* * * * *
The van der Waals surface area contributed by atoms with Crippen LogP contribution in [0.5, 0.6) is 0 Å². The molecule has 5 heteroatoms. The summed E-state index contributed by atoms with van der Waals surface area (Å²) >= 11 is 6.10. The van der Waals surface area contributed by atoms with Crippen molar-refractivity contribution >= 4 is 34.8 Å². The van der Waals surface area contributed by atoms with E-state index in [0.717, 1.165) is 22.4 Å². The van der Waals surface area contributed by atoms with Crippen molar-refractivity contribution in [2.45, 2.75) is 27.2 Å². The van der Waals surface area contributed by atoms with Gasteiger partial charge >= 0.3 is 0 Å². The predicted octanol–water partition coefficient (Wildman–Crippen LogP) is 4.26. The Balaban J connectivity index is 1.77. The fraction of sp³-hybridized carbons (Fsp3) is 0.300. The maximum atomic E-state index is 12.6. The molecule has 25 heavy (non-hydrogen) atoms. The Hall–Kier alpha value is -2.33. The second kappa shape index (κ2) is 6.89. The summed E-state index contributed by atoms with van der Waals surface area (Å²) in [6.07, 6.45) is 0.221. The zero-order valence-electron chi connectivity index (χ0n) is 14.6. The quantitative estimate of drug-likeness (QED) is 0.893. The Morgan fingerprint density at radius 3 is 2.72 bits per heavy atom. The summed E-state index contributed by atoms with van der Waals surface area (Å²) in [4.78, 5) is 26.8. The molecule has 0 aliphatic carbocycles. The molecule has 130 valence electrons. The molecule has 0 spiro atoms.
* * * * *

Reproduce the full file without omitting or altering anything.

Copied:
The van der Waals surface area contributed by atoms with Crippen LogP contribution in [0.5, 0.6) is 0 Å². The molecule has 5 heteroatoms. The summed E-state index contributed by atoms with van der Waals surface area (Å²) >= 11 is 6.10. The van der Waals surface area contributed by atoms with Crippen molar-refractivity contribution >= 4 is 34.8 Å². The van der Waals surface area contributed by atoms with E-state index in [0.717, 1.165) is 22.4 Å². The van der Waals surface area contributed by atoms with Crippen molar-refractivity contribution in [2.45, 2.75) is 27.2 Å². The van der Waals surface area contributed by atoms with Gasteiger partial charge >= 0.3 is 0 Å². The predicted octanol–water partition coefficient (Wildman–Crippen LogP) is 4.26. The Balaban J connectivity index is 1.77. The fraction of sp³-hybridized carbons (Fsp3) is 0.300. The maximum atomic E-state index is 12.6. The molecule has 25 heavy (non-hydrogen) atoms. The Hall–Kier alpha value is -2.33. The second kappa shape index (κ2) is 6.89. The summed E-state index contributed by atoms with van der Waals surface area (Å²) in [6.07, 6.45) is 0.221. The zero-order valence-electron chi connectivity index (χ0n) is 14.6. The quantitative estimate of drug-likeness (QED) is 0.893. The Morgan fingerprint density at radius 3 is 2.72 bits per heavy atom. The summed E-state index contributed by atoms with van der Waals surface area (Å²) in [4.78, 5) is 26.8. The molecule has 0 aliphatic carbocycles. The molecule has 130 valence electrons. The molecule has 0 spiro atoms.